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Tenant calls out exploitative landlord over outlandish water bill for rental property: '[This] is not something to take lightly'

"My landlord is pretty uptight about the lawn."

Tenant calls out landlord over outlandish rental property bill

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A Redditor has been saddled with the eye-watering cost of watering their lawn, with their landlord forcing them to pay for an automatic sprinkler system. 

In the r/legaladvice subreddit, the Redditor describes their soaring bills, which have tripled since their last bill to almost $1,000. That's double what they paid for water last summer, too. 

Their lease stipulates that they are responsible for maintaining the lawn, which includes paying for this sprinkler system. 

The sprinklers use so much water that they have even flooded the Redditor's basement — yet the landlord still insists that the sprinklers must run three times a week.

"My landlord is pretty uptight about the lawn," the Redditor wrote. "They would not budge on how frequently the sprinklers run."

This Redditor isn't the only American currently facing hiked water costs. Water bills are rising more rapidly than other utility bills in the U.S., with a typical bill now costing 43.2% more in 2021 than it did in 2012, according to Bluefield Research.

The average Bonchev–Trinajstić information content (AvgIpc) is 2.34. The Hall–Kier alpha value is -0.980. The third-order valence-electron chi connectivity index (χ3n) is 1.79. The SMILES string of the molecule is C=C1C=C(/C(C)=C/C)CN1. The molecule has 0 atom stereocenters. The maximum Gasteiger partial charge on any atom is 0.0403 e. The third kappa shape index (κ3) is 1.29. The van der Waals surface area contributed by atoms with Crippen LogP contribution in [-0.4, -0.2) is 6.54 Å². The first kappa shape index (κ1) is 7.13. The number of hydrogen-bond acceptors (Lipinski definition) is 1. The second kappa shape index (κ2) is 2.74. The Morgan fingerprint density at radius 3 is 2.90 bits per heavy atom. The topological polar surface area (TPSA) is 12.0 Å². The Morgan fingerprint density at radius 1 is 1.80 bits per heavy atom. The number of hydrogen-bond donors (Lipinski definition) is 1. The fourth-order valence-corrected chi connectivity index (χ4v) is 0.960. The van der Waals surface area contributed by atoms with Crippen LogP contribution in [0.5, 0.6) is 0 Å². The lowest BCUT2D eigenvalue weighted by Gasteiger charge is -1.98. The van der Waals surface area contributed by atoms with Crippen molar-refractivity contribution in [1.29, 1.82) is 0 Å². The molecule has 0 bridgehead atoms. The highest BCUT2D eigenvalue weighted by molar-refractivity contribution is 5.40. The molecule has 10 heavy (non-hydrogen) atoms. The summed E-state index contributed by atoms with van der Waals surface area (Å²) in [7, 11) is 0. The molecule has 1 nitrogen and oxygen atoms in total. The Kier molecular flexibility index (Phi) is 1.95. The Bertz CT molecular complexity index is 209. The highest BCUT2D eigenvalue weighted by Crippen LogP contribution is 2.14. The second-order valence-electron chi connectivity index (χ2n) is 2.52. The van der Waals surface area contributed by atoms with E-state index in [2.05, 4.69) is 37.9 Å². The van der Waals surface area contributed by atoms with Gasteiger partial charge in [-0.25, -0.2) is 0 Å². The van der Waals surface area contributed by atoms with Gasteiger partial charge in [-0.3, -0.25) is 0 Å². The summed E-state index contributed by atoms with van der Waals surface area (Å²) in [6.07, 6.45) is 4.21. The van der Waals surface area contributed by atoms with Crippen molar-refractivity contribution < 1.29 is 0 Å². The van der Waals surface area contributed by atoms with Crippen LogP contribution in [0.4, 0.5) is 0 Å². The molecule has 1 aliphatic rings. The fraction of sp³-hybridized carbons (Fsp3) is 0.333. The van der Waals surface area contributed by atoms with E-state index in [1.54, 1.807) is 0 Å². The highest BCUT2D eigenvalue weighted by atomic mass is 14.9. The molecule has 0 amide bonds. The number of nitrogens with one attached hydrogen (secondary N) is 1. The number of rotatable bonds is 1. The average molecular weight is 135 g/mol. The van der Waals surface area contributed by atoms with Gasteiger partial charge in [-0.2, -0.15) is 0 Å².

Reasons for that price hike vary from state to state, but one common motivation is the need to invest in aging infrastructure. For now, bills are unlikely to come down, and Americans are being widely encouraged to reduce their water use. 

That's especially the case in areas where megadrought conditions are impacting water supplies. Austin, Texas, for example, recently implemented stage one drought restrictions to deal with the heat, which involves limiting watering for automated irrigation to once a week.

And earlier this year, Utah became the first state to pledge funding that will pay homeowners to replace thirsty lawns with water-wise plants.

Cutting back on watering the lawn makes sense from an ecological and financial point of view, but Redditors have cautioned the user not to react too hastily by switching off the sprinkler system. 

"Feel free to dial back the sprinkler system, but insufficient watering could expose you to liability," one user wrote. "Many grasses will go dormant during a drought without harm."

"[This] is not something to take lightly," another agreed. "If you end up killing the grass you could be liable for the cost of replacement which can be thousands depending on the type of grass."

According to one Redditor, the rocketing bills might not be due to the sprinkler. 

"Given the huge jump, a leak is the most likely," they wrote. "If it is, inform your landlord so the leak can be repaired. And most utilities have at least a partial leak-forgiveness program if you present a completed work-order."

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